The crescent Moon stands at the center of a beautiful triangle at first light tomorrow. The points of the triangle are marked by the planets Jupiter and Mars and the star Procyon.
The brightest point is Jupiter, which stands directly above the Moon. Jupiter outshines all the other planets and stars in the sky at that hour, so it’s hard to miss.
Mars is to the lower left of the Moon. It’s only a few percent as bright as Jupiter, so it’s no spectacle. Its orange color will help you pick it out, though — and so will its lack of twinkling. As a planet’s light travels through the atmosphere, it remains steadier than that of a star.
To see the difference, look to the lower right of the Moon for Procyon, the “little dog” star. It’s brighter than Mars, but it shows no color of its own — it’s pure white. The only color comes from dust and other particles in the atmosphere — the same things that color the Moon when it’s low in the sky — and from Procyon’s twinkling.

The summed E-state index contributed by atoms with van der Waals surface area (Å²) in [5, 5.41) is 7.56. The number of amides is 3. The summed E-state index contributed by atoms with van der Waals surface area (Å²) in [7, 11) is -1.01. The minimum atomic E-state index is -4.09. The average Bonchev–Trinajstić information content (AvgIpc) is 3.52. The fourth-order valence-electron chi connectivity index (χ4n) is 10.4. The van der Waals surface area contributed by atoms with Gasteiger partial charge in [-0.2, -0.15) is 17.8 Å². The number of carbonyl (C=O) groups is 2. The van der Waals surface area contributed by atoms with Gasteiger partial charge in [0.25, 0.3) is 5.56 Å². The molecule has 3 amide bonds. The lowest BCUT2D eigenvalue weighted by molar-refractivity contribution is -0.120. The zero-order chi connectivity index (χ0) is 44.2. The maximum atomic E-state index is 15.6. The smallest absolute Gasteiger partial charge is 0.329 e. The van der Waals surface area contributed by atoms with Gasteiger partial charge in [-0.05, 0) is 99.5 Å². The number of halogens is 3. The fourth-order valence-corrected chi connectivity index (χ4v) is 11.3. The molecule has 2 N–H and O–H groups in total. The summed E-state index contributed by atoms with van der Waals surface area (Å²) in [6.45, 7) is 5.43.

A star twinkles because it’s a mere pinprick of light in the dark night sky. As its light travels toward us, it’s bent by different layers of the atmosphere. Different colors of light are bent at different angles, so a twinkling star changes color. And the brighter the star, the more obvious the shift in color.
Mars and the other planets appear as tiny disks, so their light isn’t as distorted by its trip through the atmosphere — allowing our neighboring worlds to shine steadily.
Script by Damond Benningfield, Copyright 2013
For more skywatching tips, astronomy news, and much more, read StarDate magazine.